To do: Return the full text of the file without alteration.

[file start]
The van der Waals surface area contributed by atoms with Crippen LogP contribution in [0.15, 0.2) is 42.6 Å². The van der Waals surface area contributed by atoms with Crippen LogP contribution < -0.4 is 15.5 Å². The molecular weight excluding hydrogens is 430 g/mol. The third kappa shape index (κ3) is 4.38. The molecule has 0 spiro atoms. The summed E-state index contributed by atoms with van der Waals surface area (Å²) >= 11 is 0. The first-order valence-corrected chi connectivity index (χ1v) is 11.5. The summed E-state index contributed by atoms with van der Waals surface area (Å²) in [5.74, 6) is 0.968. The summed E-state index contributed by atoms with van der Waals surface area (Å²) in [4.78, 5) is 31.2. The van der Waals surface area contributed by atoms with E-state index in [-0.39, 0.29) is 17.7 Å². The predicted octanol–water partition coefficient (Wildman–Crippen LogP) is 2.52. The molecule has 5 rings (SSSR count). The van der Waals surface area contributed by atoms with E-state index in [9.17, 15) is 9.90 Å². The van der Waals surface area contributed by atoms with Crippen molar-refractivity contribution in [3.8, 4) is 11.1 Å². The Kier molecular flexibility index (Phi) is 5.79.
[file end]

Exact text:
The van der Waals surface area contributed by atoms with Crippen LogP contribution in [0.15, 0.2) is 42.6 Å². The van der Waals surface area contributed by atoms with Crippen LogP contribution < -0.4 is 15.5 Å². The molecular weight excluding hydrogens is 430 g/mol. The third kappa shape index (κ3) is 4.38. The molecule has 0 spiro atoms. The summed E-state index contributed by atoms with van der Waals surface area (Å²) >= 11 is 0. The first-order valence-corrected chi connectivity index (χ1v) is 11.5. The summed E-state index contributed by atoms with van der Waals surface area (Å²) in [5.74, 6) is 0.968. The summed E-state index contributed by atoms with van der Waals surface area (Å²) in [4.78, 5) is 31.2. The van der Waals surface area contributed by atoms with E-state index in [-0.39, 0.29) is 17.7 Å². The predicted octanol–water partition coefficient (Wildman–Crippen LogP) is 2.52. The molecule has 5 rings (SSSR count). The van der Waals surface area contributed by atoms with E-state index in [9.17, 15) is 9.90 Å². The van der Waals surface area contributed by atoms with Crippen molar-refractivity contribution in [3.8, 4) is 11.1 Å². The Kier molecular flexibility index (Phi) is 5.79.